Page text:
2. As they never argued in this manner, they never could have accomplished what Michael claims they accomplished.

Since VanTil and Bahnsen never argued in a blockhouse manner, they could never have arrived at a conclusion that was built from just a few of the blocks of CT – the god who is a “powerful creator and designer”.  Despite the fact that they may have spoken about one thing at a time, their argument – if sound at all – could have only ever concluded with the God of CT – with all of his attributes intact – and not something less.  Their method of argumentation precluded them from arriving at some intermediary form of the God of the Bible, for it was an argument that always presupposed the entire Christian worldview, and therefore made the existence of any other form of god impossible right from the outset.

3. Even if they had argued in this manner, they never could have accomplished what Michael claims they accomplished.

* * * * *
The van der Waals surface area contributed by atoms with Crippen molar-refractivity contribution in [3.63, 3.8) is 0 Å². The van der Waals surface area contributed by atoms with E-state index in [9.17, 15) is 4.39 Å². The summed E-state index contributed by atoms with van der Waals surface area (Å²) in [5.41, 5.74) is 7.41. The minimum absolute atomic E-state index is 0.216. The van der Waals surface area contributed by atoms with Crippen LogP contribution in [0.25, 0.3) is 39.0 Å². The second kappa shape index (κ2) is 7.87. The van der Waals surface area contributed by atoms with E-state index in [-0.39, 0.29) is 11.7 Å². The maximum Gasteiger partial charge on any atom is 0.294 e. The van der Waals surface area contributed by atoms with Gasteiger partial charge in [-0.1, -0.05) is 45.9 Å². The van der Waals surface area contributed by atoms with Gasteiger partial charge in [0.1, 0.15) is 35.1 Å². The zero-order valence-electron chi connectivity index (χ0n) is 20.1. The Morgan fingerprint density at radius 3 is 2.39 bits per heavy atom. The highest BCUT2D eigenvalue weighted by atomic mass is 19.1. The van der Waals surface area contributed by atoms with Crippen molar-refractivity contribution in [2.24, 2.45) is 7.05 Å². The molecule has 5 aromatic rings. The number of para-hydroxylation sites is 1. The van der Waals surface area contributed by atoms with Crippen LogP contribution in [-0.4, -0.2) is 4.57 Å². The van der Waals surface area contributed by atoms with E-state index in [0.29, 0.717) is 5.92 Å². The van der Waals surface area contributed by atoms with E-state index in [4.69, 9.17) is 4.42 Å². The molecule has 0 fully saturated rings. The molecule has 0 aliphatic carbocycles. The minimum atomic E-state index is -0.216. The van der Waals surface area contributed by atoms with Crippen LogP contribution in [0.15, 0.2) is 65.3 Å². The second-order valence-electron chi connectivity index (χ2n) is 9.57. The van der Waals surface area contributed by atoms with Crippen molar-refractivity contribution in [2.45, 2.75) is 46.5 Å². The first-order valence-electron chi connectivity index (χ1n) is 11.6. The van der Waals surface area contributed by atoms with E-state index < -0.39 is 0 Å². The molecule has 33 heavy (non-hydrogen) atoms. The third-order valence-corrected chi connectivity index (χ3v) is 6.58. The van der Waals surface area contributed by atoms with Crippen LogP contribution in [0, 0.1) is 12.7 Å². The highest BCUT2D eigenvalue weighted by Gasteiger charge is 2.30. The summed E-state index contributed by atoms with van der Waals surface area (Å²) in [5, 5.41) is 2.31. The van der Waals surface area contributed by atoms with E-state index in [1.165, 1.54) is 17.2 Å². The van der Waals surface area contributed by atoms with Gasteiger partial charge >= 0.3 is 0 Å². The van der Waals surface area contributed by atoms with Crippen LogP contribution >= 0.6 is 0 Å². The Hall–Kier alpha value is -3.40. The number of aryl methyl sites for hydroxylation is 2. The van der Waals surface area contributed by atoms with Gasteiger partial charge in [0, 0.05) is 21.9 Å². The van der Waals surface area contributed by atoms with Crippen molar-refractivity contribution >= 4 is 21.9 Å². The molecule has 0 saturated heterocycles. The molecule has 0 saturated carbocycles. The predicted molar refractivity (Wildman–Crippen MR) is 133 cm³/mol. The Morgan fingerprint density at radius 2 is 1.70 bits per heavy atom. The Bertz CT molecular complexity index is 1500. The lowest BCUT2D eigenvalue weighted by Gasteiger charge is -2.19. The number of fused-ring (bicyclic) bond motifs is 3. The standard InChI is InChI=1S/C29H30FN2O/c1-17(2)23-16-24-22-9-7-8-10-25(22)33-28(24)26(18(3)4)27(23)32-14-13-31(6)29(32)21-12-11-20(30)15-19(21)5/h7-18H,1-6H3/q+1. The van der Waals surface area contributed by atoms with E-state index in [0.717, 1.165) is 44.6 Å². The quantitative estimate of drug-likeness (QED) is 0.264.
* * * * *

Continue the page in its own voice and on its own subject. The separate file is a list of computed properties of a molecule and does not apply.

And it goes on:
Let’s suppose that VanTil or Bahnsen actually did argue in a blockhouse manner.  Let’s suppose that despite their constant vocal opposition to this method of reasoning, that they actually fell prey to doing it from time to time.  It is possible, after all, and I’m not asserting here that they absolutely never did such a thing as I am not privy to every single argument they ever made (as far as I know).  What if they had argued in this manner?  Isn’t it then possible they could have arrived at a god who is merely a “creator and designer”?

No, it is not.  As the God of the Bible is presented – in the Bible – as the very foundation of reasoning, science, morality, etc – he cannot be the conclusion of an argument that does not begin with him – all of him.  If VanTil or Bahnsen were arguing cumulatively, then their method of argumentation for the God of the Bible was flawed at the outset, as is any argument that does not (at least implicitly) begin with him.